Effects of acidification on the crayfish Cambarus bartonii bartonii in southern Appalachian streams

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Virginia Polytechnic Institute and State University


Population biology and acid tolerance of the crayfish Cambarus bartonii bartonii (Fabricius) from southern Appalachian Mountain streams were investigated. Field studies were conducted primarily from May through October, 1985 at Coweeta Hydrologic Laboratory (U. S. Forest Service Southeastern Experimental Station) in Otto, North Carolina, to describe selected population parameters and life history events for this species in two first-order streams. Laboratory experiments were conducted using crayfish from Coweeta and from Craig Creek (Jefferson National Forest, Montgomery County, Virginia) to determine median lethal concentrations (LC50) for sulfuric acid exposure, and to investigate physiological effects, influence of ambient water temperature, and effects of episodic acid events on molting.

Population estimates of crayfish ranged from 210 to 683 crayfish in 20 to 25m study sections (≃9.2 to 29.8 per m2) of Ball Creek and Pinnacle Branch. Mean catch per baited funnel trap and mean catch per hour of hand collecting were determined in three study sections of each stream in May and September to obtain relative abundance estimates and compare capture methods. Each method selected for different segments (size classes) of the population. Sex ratios were balanced (1:1) over the whole sampling season, but differed significantly from 1:1 in some months, probably due to reproductive activity. Sexually mature males and females (form I males, females with full cement glands) were observed in all months sampled.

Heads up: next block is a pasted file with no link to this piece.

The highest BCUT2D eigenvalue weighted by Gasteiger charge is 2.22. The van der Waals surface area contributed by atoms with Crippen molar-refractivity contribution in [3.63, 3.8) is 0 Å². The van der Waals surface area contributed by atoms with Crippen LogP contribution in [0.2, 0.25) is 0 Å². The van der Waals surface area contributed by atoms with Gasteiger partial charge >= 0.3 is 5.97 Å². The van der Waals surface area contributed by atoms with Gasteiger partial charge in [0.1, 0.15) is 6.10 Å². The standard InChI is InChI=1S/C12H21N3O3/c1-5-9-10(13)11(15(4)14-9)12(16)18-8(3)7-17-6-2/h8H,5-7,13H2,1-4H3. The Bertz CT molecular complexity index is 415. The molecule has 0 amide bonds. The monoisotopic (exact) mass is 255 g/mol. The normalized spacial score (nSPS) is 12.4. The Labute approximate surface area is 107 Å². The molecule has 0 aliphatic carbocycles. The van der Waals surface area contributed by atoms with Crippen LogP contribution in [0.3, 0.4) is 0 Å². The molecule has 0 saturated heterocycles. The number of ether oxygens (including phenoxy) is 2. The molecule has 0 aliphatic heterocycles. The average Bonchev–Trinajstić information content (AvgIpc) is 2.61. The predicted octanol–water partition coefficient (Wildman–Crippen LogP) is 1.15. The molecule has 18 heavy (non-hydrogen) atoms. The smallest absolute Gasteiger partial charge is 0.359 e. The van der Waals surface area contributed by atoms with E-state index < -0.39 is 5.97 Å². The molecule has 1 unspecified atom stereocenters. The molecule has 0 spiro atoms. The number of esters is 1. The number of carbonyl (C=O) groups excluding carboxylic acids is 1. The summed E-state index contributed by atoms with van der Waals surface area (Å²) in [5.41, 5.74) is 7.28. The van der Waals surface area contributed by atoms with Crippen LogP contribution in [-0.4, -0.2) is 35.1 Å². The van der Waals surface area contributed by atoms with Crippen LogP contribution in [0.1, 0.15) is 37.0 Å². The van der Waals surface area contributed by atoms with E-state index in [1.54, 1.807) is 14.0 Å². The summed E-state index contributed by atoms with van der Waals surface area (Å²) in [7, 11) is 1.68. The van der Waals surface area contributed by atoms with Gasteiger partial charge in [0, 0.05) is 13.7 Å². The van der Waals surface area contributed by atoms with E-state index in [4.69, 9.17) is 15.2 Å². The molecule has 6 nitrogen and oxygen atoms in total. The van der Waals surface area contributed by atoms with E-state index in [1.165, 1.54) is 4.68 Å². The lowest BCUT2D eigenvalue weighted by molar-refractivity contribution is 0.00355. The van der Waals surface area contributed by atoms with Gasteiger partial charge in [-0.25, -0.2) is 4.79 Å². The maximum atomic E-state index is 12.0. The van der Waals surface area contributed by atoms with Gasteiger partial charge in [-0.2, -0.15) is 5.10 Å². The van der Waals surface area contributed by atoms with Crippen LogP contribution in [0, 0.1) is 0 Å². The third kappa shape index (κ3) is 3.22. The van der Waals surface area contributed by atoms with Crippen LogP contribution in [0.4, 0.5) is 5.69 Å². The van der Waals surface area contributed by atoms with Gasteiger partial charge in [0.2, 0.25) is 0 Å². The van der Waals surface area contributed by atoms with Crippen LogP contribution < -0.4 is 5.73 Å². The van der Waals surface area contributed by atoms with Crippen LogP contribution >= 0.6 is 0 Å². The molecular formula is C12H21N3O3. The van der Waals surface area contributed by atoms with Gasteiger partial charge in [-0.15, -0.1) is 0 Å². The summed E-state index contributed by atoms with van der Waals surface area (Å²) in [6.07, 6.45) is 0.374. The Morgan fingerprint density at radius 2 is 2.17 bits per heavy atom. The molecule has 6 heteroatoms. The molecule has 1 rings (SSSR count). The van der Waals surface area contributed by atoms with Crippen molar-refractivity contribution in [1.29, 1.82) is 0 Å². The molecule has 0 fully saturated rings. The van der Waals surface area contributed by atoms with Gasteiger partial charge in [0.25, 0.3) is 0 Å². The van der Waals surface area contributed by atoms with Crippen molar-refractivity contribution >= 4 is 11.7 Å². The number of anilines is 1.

Acute (96h) laboratory lethality tests yielded LC50 values for pH's of 2.43, 2.56, 2.85 and 2.43 for Coweeta intermolt adults (25.3 to 43.2mm carapace length, CL), late juveniles (11.5 to 19.9mm CL), early juveniles (3.9 to 12.8mm CL) and Craig Creek intermolt adults (23.0 to 41.3mm CL), respectively. Decreased water temperature resulted in increased acid tolerance of intermolt adults (LC50 = pH 2.33), and increased survival time during severe acid exposure. Acid exposure of intermolt adults in relatively soft water affected internal ion regulation, causing decreased hemolymph [Na+] and increased [Ca++]; no Ca++ mobilization (loss) from carapaces was observed. Preliminary work showed that extreme acidification had visible adverse effects on molting adults, causing failure of exoskeletons to become rigid.

Episodic acid events at Coweeta do not appear to be a direct mortality problem to C. b. bartonii at this time. However, this does not preclude the possibility of future problems, particularly sublethal effects to reproductive activity or early life history stages, if increasing acidification and gradual loss of soil buffering capacity of watersheds persists.